I’m going to start off with a major spoiler and I’m going to keep dropping spoilers because there’s no way to say what I want to say about Wet without doing so.

In Wet, playwright David James Brock tells the story of Burns, a Canadian soldier who serves in Afghanistan, suffers a traumatic incident, and comes home good and fucked up. Back in Chilliwack, Burns can’t speak, move on her own, or feed herself, but her husband Sweetie does his best to trigger her memory of language and to wring some financial support out of the feds. Burns’s injury may be more psychological than physical.

I’ve heard about numerous cases in which Veterans Affairs has been accused of failing to adequately care for injured and traumatized troops. A lot of this criticism has focused on accusations that VA doesn’t adequately address soldier’s mental-health issues. So Brock’s subject area is rich and worth exploring.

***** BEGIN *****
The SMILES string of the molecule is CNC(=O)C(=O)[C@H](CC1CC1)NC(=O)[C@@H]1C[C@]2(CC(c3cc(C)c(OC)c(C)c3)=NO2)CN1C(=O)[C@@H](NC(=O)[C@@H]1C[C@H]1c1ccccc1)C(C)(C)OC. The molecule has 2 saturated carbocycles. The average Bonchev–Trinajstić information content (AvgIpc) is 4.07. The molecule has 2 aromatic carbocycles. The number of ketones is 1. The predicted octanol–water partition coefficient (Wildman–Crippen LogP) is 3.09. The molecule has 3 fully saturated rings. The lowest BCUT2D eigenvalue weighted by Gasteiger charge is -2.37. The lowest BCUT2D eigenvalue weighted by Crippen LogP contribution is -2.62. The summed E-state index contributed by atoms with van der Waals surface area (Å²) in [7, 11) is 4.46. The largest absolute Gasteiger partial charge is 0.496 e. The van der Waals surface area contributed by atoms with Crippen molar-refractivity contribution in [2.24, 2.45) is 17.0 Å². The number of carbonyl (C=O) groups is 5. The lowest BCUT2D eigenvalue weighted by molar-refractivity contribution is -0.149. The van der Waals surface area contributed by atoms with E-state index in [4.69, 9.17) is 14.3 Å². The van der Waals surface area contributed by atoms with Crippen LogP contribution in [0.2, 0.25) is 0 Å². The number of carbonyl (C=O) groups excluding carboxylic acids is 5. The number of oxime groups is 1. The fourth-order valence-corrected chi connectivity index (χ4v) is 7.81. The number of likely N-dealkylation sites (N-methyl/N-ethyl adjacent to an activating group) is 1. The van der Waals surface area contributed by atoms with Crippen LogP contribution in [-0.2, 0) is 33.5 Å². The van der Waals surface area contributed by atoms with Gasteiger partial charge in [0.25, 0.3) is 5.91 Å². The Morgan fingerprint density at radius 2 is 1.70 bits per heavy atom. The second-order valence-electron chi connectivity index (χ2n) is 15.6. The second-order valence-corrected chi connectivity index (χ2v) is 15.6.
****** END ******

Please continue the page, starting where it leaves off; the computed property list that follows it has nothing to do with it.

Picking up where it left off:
But the playwright treats this material as it he’s constructing a ride at the PNE, creating one hyperventilating, sensationalistic moment after another. There’s a fair bit of erotic Skyping in Wet, including a virtual conjugal visit when Burns is still overseas. Fair enough. But when Sweetie tries to rape his disabled wife, the moment is pure, souped-up melodrama. And it vapourizes any sympathy you might have had for Sweetie to that point. [Read more…]

Tolkien: less than mythic

Tolkien explores the friendship between J.R.R. Tolkien and C.S. Lewis.

Ian Farthing plays C.S. Lewis in Ron Reed’s new script, Tolkien.